In April 1881, an engineer by the name of Gustave Trouvé made history in Paris when he rolled down the street in his most recent creation: the first electric vehicle capable of carrying people and having its own power source. It was constructed from a tricycle and a Siemens electric motor, and it was powered by the rechargeable battery, a relatively recent invention that changed the game. Electric vehicles were being developed in the UK, France, Germany, and, by 1891, the USA, within the space of a decade.
Des Moines, Iowa produced the first electric vehicle in the US, and like everything else in America, it was larger than its European competitors. It had six seats and had a top speed of 22.5 kilometers per hour (14 miles per hour). Although it wasn’t particularly advanced, it was enough to influence other auto manufacturers in the nation, which helped the industry grow.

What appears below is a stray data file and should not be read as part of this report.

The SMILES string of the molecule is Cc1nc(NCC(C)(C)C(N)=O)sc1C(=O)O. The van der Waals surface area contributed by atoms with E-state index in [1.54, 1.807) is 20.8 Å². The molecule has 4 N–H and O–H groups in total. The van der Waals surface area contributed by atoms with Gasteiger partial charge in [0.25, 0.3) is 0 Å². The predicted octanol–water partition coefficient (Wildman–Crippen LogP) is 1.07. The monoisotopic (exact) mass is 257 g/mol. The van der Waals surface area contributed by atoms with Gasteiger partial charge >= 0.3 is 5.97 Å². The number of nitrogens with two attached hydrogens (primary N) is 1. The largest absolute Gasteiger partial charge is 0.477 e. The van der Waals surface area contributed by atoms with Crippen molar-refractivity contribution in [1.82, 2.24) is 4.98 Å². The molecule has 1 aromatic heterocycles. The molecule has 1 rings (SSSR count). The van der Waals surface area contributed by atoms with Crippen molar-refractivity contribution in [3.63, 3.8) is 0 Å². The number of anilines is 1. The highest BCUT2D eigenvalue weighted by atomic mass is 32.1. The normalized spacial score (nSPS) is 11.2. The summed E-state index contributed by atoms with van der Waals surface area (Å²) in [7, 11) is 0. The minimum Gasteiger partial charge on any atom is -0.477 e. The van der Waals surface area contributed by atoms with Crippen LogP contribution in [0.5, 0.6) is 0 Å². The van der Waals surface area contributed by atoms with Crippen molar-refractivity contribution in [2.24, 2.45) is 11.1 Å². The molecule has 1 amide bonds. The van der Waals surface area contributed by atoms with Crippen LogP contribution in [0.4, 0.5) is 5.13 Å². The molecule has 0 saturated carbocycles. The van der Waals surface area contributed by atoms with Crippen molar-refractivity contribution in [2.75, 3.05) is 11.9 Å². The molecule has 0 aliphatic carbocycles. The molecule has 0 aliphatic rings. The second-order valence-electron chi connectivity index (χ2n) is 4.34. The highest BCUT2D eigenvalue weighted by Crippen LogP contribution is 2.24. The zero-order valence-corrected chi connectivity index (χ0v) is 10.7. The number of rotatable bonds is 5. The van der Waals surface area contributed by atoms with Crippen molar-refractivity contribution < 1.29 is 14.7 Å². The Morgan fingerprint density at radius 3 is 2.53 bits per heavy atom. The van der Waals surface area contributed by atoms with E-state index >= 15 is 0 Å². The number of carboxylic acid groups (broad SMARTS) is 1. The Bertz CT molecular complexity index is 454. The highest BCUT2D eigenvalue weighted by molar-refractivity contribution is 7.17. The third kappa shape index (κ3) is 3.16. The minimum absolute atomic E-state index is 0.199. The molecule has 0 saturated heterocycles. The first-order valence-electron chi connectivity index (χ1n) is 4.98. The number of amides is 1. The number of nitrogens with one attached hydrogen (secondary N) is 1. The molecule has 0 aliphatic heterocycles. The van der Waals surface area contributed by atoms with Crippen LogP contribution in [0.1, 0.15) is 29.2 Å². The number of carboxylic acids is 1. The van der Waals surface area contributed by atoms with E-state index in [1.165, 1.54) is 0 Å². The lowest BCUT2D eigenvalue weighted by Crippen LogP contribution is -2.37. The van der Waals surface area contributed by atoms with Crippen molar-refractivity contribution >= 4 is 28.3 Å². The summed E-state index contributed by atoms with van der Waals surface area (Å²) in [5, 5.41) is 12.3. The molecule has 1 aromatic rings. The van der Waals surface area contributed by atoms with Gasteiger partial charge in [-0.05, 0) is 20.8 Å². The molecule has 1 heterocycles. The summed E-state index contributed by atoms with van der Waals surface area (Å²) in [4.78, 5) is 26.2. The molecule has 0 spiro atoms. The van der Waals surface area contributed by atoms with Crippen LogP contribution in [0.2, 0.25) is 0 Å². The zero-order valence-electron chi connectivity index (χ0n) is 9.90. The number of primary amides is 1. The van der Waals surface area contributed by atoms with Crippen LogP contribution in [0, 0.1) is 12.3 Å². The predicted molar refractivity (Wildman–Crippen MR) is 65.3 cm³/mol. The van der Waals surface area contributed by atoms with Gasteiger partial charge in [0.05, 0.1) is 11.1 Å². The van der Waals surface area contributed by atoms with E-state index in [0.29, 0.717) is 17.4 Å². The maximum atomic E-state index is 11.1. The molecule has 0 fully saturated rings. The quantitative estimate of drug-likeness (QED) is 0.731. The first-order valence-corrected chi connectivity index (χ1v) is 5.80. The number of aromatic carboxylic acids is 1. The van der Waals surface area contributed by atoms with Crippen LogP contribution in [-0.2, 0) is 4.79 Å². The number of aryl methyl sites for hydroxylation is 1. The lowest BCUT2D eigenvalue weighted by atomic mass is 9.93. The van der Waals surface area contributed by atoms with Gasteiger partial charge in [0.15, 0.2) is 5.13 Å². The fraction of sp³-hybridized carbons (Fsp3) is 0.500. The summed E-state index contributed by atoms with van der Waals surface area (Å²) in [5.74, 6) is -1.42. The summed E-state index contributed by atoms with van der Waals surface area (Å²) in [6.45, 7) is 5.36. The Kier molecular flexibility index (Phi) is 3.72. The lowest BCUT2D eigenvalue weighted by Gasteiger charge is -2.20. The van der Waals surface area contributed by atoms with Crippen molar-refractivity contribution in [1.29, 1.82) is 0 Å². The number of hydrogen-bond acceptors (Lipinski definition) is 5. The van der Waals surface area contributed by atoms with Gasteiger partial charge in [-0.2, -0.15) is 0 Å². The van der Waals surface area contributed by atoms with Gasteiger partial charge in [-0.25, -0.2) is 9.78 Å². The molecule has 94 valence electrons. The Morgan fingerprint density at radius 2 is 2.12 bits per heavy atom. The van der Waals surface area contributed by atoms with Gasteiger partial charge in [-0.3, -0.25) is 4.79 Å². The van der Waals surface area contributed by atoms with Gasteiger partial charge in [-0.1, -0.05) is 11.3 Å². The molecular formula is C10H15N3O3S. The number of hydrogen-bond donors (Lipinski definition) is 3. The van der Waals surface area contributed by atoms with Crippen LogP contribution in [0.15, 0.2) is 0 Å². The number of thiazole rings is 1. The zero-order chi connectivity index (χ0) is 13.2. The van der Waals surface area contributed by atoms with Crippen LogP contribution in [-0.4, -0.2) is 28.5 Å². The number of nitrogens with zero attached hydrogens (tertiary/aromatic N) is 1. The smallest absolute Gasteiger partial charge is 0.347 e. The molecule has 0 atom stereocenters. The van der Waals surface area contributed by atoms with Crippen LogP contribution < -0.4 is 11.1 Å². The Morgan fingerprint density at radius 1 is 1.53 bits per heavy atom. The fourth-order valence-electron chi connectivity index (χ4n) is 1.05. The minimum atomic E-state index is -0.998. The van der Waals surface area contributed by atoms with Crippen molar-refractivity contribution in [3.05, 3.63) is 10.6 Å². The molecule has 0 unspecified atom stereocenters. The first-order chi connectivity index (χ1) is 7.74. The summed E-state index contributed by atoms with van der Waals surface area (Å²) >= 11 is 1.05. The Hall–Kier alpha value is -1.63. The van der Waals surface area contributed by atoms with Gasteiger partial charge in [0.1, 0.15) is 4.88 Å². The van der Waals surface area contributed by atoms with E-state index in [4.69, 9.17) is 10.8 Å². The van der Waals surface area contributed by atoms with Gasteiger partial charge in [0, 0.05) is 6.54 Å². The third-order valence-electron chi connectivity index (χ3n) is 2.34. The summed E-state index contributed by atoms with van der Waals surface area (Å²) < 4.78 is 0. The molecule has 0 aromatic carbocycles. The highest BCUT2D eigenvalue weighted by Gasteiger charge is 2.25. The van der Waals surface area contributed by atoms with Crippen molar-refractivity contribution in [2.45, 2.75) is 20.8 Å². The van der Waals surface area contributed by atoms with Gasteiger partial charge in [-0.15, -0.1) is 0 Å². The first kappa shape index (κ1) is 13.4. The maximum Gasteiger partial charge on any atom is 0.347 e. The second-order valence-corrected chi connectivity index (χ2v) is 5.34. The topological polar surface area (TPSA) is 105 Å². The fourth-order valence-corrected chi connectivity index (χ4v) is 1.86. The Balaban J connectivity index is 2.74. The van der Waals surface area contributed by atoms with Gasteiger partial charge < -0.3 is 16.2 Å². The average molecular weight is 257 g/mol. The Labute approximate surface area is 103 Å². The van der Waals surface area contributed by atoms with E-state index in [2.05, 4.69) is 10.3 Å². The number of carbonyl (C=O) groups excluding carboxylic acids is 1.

There was the Fritchle Electric Automobile, a pioneering totally electric vehicle built in Denver in the early 1900s and powered by a 28-cell battery pack weighing between 180 and 270 kilograms (400 and 600 pounds). The fact that it could travel up to 160 kilometers (100 miles) on a single charge with an eight-horsepower motor must have astounded anyone who witnessed it. In order to demonstrate his dominance to rivals, Oliver Fritchle himself traveled 2,100 kilometers (1,300 miles) in one of the cars in 1908, traveling from Lincoln, Nebraska, to New York City.